Floridians have heard a great deal about the potential expansion of renewable energy, and for good reason.
Per the Energy Information Administration, renewable energy like solar and wind rank among the fastest-growing energy sources. It’s a promising development – one we should all applaud.
Still, one pressing concern remains: Renewables alone can’t meet the state’s escalating energy needs.
The University of Florida estimates that the state’s population will increase from nearly 20 million in 2014 to about 29 million in 2040 – which the Florida Reliability Coordinating Council projects will increase electricity demand by more than 10 gigawatts by 2035.
Remember: One gigawatt powers about 750,000 homes and renewables currently account for just a sliver of Florida’s electricity generation portfolio.
That means one of two things will occur as our population surges.
Some will have more difficulty getting the energy they need to turn on the lights, cool their homes and refrigerators and power their smartphones. Others will have the misfortune of paying a lot more for the energy they do get. No one wants to fall into either category.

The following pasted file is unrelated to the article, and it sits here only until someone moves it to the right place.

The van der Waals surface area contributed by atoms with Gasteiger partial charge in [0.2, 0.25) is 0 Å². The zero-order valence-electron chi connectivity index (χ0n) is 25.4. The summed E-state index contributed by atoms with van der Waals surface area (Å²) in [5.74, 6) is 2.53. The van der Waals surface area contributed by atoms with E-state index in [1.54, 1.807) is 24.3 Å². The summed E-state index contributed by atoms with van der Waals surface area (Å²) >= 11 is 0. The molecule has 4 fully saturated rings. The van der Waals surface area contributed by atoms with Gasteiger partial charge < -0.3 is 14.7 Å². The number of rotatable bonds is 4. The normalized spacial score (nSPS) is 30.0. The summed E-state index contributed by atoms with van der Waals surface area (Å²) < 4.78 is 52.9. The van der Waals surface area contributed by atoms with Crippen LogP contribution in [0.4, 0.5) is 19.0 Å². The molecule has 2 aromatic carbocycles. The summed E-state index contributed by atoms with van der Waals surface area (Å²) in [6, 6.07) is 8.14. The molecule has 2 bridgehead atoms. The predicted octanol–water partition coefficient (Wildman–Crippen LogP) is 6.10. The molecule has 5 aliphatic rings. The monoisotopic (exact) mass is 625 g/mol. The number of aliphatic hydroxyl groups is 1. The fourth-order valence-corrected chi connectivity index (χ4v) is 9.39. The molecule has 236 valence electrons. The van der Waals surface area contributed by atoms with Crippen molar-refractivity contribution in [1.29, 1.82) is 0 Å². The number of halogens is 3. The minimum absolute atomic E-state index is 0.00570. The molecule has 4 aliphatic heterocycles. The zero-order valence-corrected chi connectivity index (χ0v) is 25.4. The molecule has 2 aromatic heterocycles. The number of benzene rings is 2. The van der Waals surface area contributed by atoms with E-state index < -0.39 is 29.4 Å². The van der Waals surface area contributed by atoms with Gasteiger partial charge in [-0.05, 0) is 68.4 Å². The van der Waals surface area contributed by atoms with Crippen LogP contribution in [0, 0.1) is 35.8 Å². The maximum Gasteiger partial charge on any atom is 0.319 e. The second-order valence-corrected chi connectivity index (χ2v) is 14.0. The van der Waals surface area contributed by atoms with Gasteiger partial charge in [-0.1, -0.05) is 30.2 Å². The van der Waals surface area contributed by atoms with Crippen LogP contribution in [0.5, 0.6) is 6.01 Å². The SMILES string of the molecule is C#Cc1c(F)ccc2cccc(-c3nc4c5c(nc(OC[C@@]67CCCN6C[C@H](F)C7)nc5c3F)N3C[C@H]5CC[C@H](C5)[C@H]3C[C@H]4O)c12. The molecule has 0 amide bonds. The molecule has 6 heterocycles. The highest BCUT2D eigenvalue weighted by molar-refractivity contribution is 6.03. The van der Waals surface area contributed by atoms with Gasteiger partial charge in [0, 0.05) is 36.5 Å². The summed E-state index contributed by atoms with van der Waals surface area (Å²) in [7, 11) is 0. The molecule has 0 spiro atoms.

But unless we urge policymakers to greenlight the construction of more critically-needed pipeline expansion, they will.
A recent report from Consumer Energy Alliance shows this reality all too well. Per the report, Florida and other states in the U.S. Southeast could sustain a 29.2 percent electricity shortfall if the U.S. rejects more pipeline expansion proposals and baseload generation options go offline prematurely.
That’s why it’s important we think twice before nodding our heads to what out-of-state, anti-energy activists like Karenna Gore say about how we develop and acquire our energy.
Gore doesn’t live in Florida. She won’t be affected when demand exceeds supply, and she won’t pick up the tab when your electric bill crushes your budget. Florida is just another stop on her misguided tour, coordinated by national anti-energy